Jimmy Lang served as master blender for Seagram’s Scottish subsidiary Chivas Brothers from 1971 until his retirement in 1989.
He had joined Seagram-owned Robert Brown Ltd in 1952 as a clerk and gradually became involved in the blending side of the whisky business. As well as his role in the creation of Passport, Lang developed the 100 Pipers blend and was responsible for Seagram’s key Scotch brands Chivas Regal and Royal Salute.
Passport was formulated to appeal to consumers who liked a lighter style of blend and was always destined for export markets. The make of its ‘heart malt’, Glen Keith, is floral, sweet and fruity in style. The distillery itself was built in 1957/58 to supplement the output of neighbouring Strathisla, and while it fell silent in 1999 it was reopened in 2013 after a programme of restoration and reconstruction, meaning that the distillery’s output should continue to be a significant component of Passport for the foreseeable future.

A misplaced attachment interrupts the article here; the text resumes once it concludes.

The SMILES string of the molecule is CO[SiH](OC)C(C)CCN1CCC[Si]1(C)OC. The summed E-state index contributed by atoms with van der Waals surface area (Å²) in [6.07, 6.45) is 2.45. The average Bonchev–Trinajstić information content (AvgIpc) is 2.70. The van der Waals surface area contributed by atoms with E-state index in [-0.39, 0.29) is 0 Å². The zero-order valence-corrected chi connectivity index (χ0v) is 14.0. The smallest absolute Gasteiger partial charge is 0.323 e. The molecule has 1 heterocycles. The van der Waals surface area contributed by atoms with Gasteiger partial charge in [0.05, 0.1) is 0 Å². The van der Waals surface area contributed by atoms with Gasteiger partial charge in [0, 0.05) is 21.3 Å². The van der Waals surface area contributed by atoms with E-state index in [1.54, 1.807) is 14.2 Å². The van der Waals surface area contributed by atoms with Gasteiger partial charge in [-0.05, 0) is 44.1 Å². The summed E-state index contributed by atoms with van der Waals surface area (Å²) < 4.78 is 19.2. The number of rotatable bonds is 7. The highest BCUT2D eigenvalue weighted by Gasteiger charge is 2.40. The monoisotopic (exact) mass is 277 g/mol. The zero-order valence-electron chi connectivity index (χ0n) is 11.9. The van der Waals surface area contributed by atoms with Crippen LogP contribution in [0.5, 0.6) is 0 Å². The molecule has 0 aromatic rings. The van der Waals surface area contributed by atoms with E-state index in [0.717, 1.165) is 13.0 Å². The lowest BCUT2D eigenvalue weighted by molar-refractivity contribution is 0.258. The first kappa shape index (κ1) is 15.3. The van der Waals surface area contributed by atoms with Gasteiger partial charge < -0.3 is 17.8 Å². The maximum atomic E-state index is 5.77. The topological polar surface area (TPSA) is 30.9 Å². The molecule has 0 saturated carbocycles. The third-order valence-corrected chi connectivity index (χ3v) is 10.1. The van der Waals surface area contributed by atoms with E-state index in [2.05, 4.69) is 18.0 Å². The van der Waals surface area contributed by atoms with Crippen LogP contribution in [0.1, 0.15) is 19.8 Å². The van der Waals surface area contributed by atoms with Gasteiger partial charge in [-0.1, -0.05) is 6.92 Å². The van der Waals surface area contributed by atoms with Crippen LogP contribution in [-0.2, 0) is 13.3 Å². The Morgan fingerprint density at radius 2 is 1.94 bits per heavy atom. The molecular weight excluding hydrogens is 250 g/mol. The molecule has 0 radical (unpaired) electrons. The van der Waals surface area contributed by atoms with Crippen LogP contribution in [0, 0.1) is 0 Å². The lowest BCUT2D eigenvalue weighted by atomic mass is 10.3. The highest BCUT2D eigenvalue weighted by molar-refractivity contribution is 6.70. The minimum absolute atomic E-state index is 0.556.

With the acquisition of The Glenlivet Distillers by Seagram’s in 1978, Jimmy Lang found himself with a broader palette of in-house malts available for blending purposes, including the recipe for Passport. The purchase of The Glenlivet Distillers brought with it The Glenlivet, Glen Grant, Longmorn and Benriach distilleries, while an earlier acquisition had gained Chivas Brothers Aberlour, Glenallachie and Edradour.
2001 saw Pernod Ricard take control of Seagram’s Chivas Brothers’ assets, including the Passport blend, which is now classified as one of 18 ‘Local Brands’ within the Pernod organisation.